Second, the system of checks and balances that had been in place for decades was circumvented.  When a lender or mortgage broker originated a mortgage loan, the loan file would have all of the necessary financial information with verifications.  With the liar loans, that information was not available to investors. Generally, there is a contract between the buyer and the seller of the package of mortgage loans that requires the seller to provide certain warranties, including to warrant that a proper credit underwriting standards had been done.

In the case where groups of mortgages are securitized and sold as bonds to investors, credit enhancement is provided by rating agencies, like Moody's or Standard & Poors.  This credit rating in many cases overstated the quality of the potential stream of income from the individual borrowers' monthly payments, which is the end result of the financial meltdown experienced in the financial markets that represent front page bad news.

Who is to Blame for the Large Financial Losses?

Who is to blame for the large financial losses incurred by almost everyone involved in originating, selling, and purchasing of subprime mortgage loans, and what opportunities are there for litigation?  The simple answer is everyone in the food chain who originated, sold, or provided credit enhancement for the subprime mortgage loan disaster may be a candidate for litigation.

Each group of mortgage loans that experienced heavy defaults and possible foreclosures followed a similar, or perhaps a different path to the ultimate occurrences of financial losses.  The problem is to find entities along this food chain that are solvent and have sufficient net worth and/or insurance protection to ultimately pay judgments that may be awarded to plaintiffs by courts or through settlements.  Class action opportunities may exist.

There are numerous financial institutions that originated these subprime mortgage loans that probably did not follow standard industry underwriting, and/or did not follow their own underwriting policies and guidelines.  To the extent those lenders are still financially viable, those may be target entities ripe for litigation.

The second level of purchasers of these types of subprime mortgages, to the degree that they are financially solvent, are also potential targets for litigation.  Likewise, this second level of financial institutions may be possible candidates to be plaintiffs looking back to the solvent sellers of the mortgage loans for financial restitution.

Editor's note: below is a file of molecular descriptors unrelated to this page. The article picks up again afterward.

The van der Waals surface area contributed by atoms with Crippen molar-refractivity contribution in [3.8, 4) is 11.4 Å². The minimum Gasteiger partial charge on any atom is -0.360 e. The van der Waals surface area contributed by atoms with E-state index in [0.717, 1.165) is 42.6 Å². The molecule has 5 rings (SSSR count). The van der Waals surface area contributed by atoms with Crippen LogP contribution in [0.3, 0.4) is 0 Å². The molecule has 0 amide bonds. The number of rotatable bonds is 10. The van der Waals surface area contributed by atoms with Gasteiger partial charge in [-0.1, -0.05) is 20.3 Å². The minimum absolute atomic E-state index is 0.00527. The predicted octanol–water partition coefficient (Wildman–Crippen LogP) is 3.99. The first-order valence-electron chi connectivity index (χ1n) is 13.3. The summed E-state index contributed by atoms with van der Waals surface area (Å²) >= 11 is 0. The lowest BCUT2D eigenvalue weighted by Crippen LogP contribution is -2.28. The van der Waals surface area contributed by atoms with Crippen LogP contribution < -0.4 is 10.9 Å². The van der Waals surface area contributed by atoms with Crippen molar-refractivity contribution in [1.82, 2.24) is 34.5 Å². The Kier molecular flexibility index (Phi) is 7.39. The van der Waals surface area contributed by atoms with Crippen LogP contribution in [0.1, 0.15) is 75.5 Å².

The financial entities that packaged the mortgage loans and sold them in the secondary market should be prime targets to the degree that they still are financially solvent.  A review of their due diligence, or lack thereof, should provide evidence to use in litigation.

The credit rating agencies should bear responsibility for potential over-rating these securitizations of mortgage loans when a review of the underwriting and credit information available should prove that the rating agencies did not perform proper due diligence before assigning the high rating for the bonds.

The governmental agencies, Fannie Mae and Freddie Mack, may be possible targets, if permitted by law to be defendants.  It is very probable that their files will show poor or inadequate underwriting of the mortgage loans they insured.

Finally, one other potential group of plaintiffs is the shareholders of the large financial institutions, whose stock value has been severely and adversely affected by the crash of the mortgage loan market.

In summary, subprime lending and the relaxing of prudent underwriting standards have led to needlessly large financial losses for a number of different types of financial institutions, investors, and others.  Properly developed litigation may provide recourse to recover large financial losses.

This article discusses issues of general interest and does not give any specific legal, medical, or business advice pertaining to any specific circumstances.  Before acting upon any of its information, you should obtain appropriate advice from a lawyer or other qualified professional.

This article may not be duplicated, altered, distributed, saved, incorporated into another document or website, or otherwise modified without the permission of the author, who will be contacted by TASA.